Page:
Caravaggio - The Roman Period
In the autumn of 2018, the Institut de France and Culturespaces are holding an exhibition in the Musée Jacquemart-André devoted to Caravaggio (1571–1610), a leading figure in seventeenthcentury Italian painting. Ten masterpieces by the artist, included seven which have never been presented in France, will exceptionally be brought together for this unique event in Paris.
The visitors will discover the two Magdalene masterpieces, from private collections, for the first time in the same exhibition.
The masterpieces will be complemented by the works of leading contemporary painters, such as Cavaliere d’Arpino, Annibale Carracci, Orazio Gentileschi, Giovanni Baglione, and José de Ribera, in order to highlight Caravaggio’s innovative genius and the artistic effervescence that reigned in the Eternal City at the time.
An exceptional artist at the heart of the roman artistic period
Born in 1571, Michelangelo Merisi, whose byname was Caravaggio, revolutionised Italian painting in the seventeenth century through the realism of his canvases and his innovative use of chiaroscuro, and became the greatest naturalistic painter of his time. The exhibition will focus on Caravaggio’s Roman period and the artistic circle in which he moved: as the most recent studies have shown, the painter maintained close relations with the contemporary intellectual circles in Rome. The exhibition will therefore look at Caravaggio’s links with the collectors and artists, and also the poets and scholars of his time—links that have never been highlighted in an exhibition.
The exhibition will initially focus on life in Rome at the beginning of the seventeenth century, by looking at the artistic activity in the major workshops, in which Caravaggio began his career. It was during this period that Caravaggio met various figures who were to play a key role in his career: Marchese Giustiniani (1564–1637) and Cardinal Francesco Maria del Monte (1549–1627). They became Caravaggio’s foremost patrons and he received many prestigious commissions from them.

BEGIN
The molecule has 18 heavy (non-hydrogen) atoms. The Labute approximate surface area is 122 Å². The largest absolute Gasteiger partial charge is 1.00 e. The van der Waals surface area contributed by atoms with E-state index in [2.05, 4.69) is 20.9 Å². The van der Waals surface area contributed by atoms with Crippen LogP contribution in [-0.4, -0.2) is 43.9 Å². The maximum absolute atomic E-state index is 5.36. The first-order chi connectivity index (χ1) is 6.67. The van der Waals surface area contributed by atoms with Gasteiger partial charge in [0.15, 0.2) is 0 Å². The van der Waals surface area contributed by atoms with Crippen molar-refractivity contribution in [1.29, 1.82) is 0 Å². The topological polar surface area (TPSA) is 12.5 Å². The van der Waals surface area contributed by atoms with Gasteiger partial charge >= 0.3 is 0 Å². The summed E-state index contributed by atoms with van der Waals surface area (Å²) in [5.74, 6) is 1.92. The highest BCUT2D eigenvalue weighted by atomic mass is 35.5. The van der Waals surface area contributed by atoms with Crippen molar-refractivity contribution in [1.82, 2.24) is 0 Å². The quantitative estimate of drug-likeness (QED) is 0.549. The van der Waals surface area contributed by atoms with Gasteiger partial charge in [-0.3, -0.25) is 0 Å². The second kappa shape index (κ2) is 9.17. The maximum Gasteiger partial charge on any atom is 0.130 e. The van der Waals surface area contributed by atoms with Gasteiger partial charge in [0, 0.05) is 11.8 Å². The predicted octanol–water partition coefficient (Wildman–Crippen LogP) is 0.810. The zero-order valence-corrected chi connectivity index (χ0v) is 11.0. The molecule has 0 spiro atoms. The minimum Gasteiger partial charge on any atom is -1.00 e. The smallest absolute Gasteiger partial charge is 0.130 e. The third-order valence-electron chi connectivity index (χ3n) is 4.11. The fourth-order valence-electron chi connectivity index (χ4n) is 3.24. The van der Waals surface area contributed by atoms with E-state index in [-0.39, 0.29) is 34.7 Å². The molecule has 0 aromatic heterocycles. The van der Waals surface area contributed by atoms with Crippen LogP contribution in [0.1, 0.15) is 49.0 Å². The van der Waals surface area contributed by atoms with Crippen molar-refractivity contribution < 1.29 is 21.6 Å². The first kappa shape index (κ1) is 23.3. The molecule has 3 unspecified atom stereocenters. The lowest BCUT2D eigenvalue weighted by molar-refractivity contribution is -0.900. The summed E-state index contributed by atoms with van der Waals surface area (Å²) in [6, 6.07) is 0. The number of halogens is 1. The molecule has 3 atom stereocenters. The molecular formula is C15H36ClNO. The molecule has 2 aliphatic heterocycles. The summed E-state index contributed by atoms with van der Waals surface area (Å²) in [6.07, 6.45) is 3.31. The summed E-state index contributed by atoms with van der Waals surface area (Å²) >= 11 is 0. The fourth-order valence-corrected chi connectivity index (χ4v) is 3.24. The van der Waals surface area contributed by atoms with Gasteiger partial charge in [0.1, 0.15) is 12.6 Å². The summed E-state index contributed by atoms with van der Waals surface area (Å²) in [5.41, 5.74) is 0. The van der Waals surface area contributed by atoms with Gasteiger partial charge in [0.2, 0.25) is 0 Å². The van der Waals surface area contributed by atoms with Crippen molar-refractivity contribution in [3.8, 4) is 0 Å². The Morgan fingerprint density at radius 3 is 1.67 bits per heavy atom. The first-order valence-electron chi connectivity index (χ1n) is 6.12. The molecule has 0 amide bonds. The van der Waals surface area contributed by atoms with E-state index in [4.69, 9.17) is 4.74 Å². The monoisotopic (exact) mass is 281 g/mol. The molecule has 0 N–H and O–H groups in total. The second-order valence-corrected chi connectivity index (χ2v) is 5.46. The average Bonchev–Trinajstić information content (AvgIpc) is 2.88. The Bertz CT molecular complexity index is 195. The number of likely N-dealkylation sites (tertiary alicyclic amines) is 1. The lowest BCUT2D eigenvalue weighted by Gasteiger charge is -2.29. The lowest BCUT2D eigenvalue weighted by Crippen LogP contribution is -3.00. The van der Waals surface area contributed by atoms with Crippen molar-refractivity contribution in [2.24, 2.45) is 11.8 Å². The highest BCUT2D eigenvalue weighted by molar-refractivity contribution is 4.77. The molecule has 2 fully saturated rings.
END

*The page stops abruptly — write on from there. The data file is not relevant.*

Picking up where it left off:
After looking at Caravaggio’s friends and supporters, the exhibition will focus on his enemies and rivals who were also part of the art scene in Rome at the time. Caravaggio—the painter did not want other artists to imitate his style, but this did in fact occur—sometimes clashed with his confrères during discussions, lawsuits, and even brawls. His career in Rome ended in 1606, when Caravaggio killed Ranuccio Tomassoni during a heated discussion. Condemned to death after this fatal brawl, Caravaggio fled into exile but his most loyal patrons continued to take an interest in his work.
An exhibition event
The exhibition will present extraordinary canvases from major Italian museums—such as the Galleria Nazionale in Palazzo Barberini, the Galleria Borghese and the Musei Capitolini in Rome, the Pinacoteca di Brera in Milan, the Musei di Strada Nuova in Genoa, and the Museo Civico Ala Ponzone in Cremona, not to mention the prestigious loan of the Lute Player (1595-1596) from the Hermitage Museum of St. Petersburg, presented in France for the first time.
On the ten Caravaggio gathered, only three have been exhibited in France before: the Supper at Emmaus (1605-1606) in Milan, the Ecce Homo in Genoa and the Saint François in meditation (circa 1606) in Cremona. For the first time in an exhibition, the two versions of the penitent Magdelene, rarely shown to the public, will both be presented in the museum Jacquemart-André.
Ten Caravaggio, complemented by the works of leading contemporary painters, will retrace Caravaggio’s Roman period from 1592 until he fled into exile in 1606.